Arsenal Women head coach Jonas Eidevall believes more consideration is necessary across the Women’s Super League following this weekend’s postponements due to frozen pitches.
Chelsea hosted Liverpool for six minutes before their match at Kingsmeadow was deemed unplayable, which was followed by Brighton & Hove Albion vs Arsenal and Tottenham Hotspur vs Leicester City also called off in the WSL.
In the aftermath, Arsenal’s Vivianne Miedema was one of many who suggested both undersoil heating or playing at men’s stadiums to combat this issue.
“Our long-term plan is to try and be at Emirates permanently — that’s long-term,” Eidevall said.
“The way we have worked, we have not cancelled games in January, it has been other clubs. Sometimes for different reasons: the pitch, covid. But I don’t think the league is at the stage where you can have that requirement for all clubs.
“Some clubs could have the possibility to do that and that’s the difficulty when making league rules. When you’re a newly promoted team, how quickly can you meet those stadium requirements? That’s something to look into but it’s long-term.”
This is the Swede’s second season in charge and is not the first time he has dealt with January postponements.
Eidevall made his frustrations known last season as teams Arsenal faced played January signings in rearranged games that were originally meant to take place before those signings were made.
“If you look historically in January it’s a troublesome month to play on grass pitches that have no help against nature. When you’re scheduling games, you should be aware that it’s problematic.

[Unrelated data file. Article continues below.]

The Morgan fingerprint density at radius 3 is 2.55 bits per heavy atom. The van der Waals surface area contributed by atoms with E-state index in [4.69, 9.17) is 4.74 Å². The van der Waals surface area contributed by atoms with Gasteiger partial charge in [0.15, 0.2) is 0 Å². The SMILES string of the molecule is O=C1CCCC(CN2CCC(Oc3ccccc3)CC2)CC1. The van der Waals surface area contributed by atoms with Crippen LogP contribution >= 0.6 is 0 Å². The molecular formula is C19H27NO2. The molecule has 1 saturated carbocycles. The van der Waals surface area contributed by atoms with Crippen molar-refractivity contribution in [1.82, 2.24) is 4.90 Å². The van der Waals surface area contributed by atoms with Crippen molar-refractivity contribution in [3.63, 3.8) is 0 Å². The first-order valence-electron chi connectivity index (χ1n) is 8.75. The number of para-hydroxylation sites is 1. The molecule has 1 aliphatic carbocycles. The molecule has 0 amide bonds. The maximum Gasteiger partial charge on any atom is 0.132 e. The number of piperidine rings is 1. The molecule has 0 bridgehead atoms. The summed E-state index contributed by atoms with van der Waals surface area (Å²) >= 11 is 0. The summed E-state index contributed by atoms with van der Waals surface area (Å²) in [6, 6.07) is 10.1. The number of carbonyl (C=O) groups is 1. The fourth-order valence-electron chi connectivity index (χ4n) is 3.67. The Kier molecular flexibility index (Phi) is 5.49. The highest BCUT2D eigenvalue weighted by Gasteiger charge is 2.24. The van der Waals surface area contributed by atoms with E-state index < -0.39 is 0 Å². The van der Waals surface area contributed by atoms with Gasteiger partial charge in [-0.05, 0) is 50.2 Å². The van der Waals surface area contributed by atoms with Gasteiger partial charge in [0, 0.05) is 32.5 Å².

“Then, what is the solution for that? I think it’s the difference between short-term and long-term. Short-term communication is the key. Early communication saves fans time and money for not travelling to grounds.
“It also saves us from not seeing pitches like Chelsea vs Liverpool which is bad advertising for women’s football and the WSL specifically. Long-term how do you solve that? Either you don’t schedule games in January — that’s not good commercially. The other part is how do you make games accessible in January and I don’t think that’s as easy as the demand for undersoil heating.
“You have to look at all the investments you need to make to the game and prioritise. There are so many things you’d like to invest in, in the women’s game. When you compare the cost of undersoil heating to the cost of an academy system to develop more British players into the league, I don’t think it’s easy in how you’d prioritise that money but I think our academy system is really important as well.”
Eidevall and Arsenal are laying groundwork for their long-term aims of making the Emirates a permanent home, however.
They have now sold 40,000 or more tickets in three consecutive WSL matches this season, a sign Eidevall was hoping would continue after their first against Tottenham Hotspur in September.
“Remember, it’s 51,000 sold tickets. It’s not giveaways, it’s not sold for a discounted price, it’s sold tickets. I think that’s really special because doing this, the way the club has done it, is sustainable,” he said at the time.
“It shows the interest there is for real and that investment the club has done, but also the past generations of teams have done before us to put us on this stage is phenomenal. We feel that. We want to make the most of it tomorrow so it can happen more frequently.”
(Photo: Getty Images)
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